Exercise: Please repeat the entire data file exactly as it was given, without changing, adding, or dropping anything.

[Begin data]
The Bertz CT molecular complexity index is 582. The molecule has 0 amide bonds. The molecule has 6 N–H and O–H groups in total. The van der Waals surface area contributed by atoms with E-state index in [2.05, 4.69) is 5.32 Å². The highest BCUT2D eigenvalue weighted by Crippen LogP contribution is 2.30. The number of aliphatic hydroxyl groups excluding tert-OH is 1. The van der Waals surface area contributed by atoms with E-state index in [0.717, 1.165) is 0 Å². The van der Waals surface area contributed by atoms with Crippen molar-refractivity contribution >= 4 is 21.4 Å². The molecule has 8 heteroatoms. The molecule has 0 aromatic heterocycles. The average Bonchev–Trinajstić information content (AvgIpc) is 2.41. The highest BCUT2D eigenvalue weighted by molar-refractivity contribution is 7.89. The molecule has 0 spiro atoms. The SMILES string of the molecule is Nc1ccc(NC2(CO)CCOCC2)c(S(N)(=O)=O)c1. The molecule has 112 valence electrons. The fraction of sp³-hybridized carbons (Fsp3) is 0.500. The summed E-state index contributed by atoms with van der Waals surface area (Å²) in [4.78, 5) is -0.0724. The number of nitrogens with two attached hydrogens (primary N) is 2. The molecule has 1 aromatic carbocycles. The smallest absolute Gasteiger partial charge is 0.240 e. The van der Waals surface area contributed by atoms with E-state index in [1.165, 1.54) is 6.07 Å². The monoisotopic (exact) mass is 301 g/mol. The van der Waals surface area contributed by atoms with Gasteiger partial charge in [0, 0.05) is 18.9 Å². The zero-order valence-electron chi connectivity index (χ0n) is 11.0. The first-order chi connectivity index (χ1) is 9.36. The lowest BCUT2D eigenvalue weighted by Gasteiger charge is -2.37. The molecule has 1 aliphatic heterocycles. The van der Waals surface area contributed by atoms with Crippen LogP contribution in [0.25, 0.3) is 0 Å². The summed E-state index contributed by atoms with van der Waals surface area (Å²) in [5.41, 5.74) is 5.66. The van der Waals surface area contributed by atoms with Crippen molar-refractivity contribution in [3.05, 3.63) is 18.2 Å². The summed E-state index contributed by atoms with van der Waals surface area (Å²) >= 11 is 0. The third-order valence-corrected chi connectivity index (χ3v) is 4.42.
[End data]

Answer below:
The Bertz CT molecular complexity index is 582. The molecule has 0 amide bonds. The molecule has 6 N–H and O–H groups in total. The van der Waals surface area contributed by atoms with E-state index in [2.05, 4.69) is 5.32 Å². The highest BCUT2D eigenvalue weighted by Crippen LogP contribution is 2.30. The number of aliphatic hydroxyl groups excluding tert-OH is 1. The van der Waals surface area contributed by atoms with E-state index in [0.717, 1.165) is 0 Å². The van der Waals surface area contributed by atoms with Crippen molar-refractivity contribution >= 4 is 21.4 Å². The molecule has 8 heteroatoms. The molecule has 0 aromatic heterocycles. The average Bonchev–Trinajstić information content (AvgIpc) is 2.41. The highest BCUT2D eigenvalue weighted by molar-refractivity contribution is 7.89. The molecule has 0 spiro atoms. The SMILES string of the molecule is Nc1ccc(NC2(CO)CCOCC2)c(S(N)(=O)=O)c1. The molecule has 112 valence electrons. The fraction of sp³-hybridized carbons (Fsp3) is 0.500. The summed E-state index contributed by atoms with van der Waals surface area (Å²) in [4.78, 5) is -0.0724. The number of nitrogens with two attached hydrogens (primary N) is 2. The molecule has 1 aromatic carbocycles. The smallest absolute Gasteiger partial charge is 0.240 e. The van der Waals surface area contributed by atoms with E-state index in [1.165, 1.54) is 6.07 Å². The monoisotopic (exact) mass is 301 g/mol. The van der Waals surface area contributed by atoms with Gasteiger partial charge in [0, 0.05) is 18.9 Å². The zero-order valence-electron chi connectivity index (χ0n) is 11.0. The first-order chi connectivity index (χ1) is 9.36. The lowest BCUT2D eigenvalue weighted by Gasteiger charge is -2.37. The molecule has 1 aliphatic heterocycles. The van der Waals surface area contributed by atoms with Crippen LogP contribution in [0.25, 0.3) is 0 Å². The summed E-state index contributed by atoms with van der Waals surface area (Å²) in [5.41, 5.74) is 5.66. The van der Waals surface area contributed by atoms with Crippen molar-refractivity contribution in [3.05, 3.63) is 18.2 Å². The summed E-state index contributed by atoms with van der Waals surface area (Å²) >= 11 is 0. The third-order valence-corrected chi connectivity index (χ3v) is 4.42.